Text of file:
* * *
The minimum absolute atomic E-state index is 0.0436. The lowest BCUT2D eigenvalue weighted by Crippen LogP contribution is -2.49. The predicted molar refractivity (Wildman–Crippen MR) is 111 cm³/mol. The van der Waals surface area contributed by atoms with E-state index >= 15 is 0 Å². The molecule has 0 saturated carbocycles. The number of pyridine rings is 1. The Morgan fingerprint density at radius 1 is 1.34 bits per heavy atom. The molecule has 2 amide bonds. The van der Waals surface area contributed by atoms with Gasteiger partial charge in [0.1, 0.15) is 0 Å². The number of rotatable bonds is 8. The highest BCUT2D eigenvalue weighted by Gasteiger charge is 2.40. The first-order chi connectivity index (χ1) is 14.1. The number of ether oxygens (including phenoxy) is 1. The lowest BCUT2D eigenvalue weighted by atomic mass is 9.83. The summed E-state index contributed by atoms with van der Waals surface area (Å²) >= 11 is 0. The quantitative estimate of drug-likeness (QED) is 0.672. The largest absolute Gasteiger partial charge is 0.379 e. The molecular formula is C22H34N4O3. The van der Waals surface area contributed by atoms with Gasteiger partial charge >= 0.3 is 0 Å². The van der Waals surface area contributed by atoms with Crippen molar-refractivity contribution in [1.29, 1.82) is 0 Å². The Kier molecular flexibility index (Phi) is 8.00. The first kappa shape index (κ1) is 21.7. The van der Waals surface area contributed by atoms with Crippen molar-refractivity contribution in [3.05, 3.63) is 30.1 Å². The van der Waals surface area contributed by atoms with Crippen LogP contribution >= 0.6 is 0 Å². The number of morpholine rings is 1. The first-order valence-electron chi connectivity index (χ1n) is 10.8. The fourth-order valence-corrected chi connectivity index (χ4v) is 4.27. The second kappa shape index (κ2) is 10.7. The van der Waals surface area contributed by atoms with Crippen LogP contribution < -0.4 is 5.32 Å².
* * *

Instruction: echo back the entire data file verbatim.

The minimum absolute atomic E-state index is 0.0436. The lowest BCUT2D eigenvalue weighted by Crippen LogP contribution is -2.49. The predicted molar refractivity (Wildman–Crippen MR) is 111 cm³/mol. The van der Waals surface area contributed by atoms with E-state index >= 15 is 0 Å². The molecule has 0 saturated carbocycles. The number of pyridine rings is 1. The Morgan fingerprint density at radius 1 is 1.34 bits per heavy atom. The molecule has 2 amide bonds. The van der Waals surface area contributed by atoms with Gasteiger partial charge in [0.1, 0.15) is 0 Å². The number of rotatable bonds is 8. The highest BCUT2D eigenvalue weighted by Gasteiger charge is 2.40. The first-order chi connectivity index (χ1) is 14.1. The number of ether oxygens (including phenoxy) is 1. The lowest BCUT2D eigenvalue weighted by atomic mass is 9.83. The summed E-state index contributed by atoms with van der Waals surface area (Å²) >= 11 is 0. The quantitative estimate of drug-likeness (QED) is 0.672. The largest absolute Gasteiger partial charge is 0.379 e. The molecular formula is C22H34N4O3. The van der Waals surface area contributed by atoms with Gasteiger partial charge >= 0.3 is 0 Å². The van der Waals surface area contributed by atoms with Crippen molar-refractivity contribution in [1.29, 1.82) is 0 Å². The Kier molecular flexibility index (Phi) is 8.00. The first kappa shape index (κ1) is 21.7. The van der Waals surface area contributed by atoms with Crippen molar-refractivity contribution in [3.05, 3.63) is 30.1 Å². The van der Waals surface area contributed by atoms with Crippen LogP contribution >= 0.6 is 0 Å². The number of morpholine rings is 1. The first-order valence-electron chi connectivity index (χ1n) is 10.8. The fourth-order valence-corrected chi connectivity index (χ4v) is 4.27. The second kappa shape index (κ2) is 10.7. The van der Waals surface area contributed by atoms with Crippen LogP contribution < -0.4 is 5.32 Å².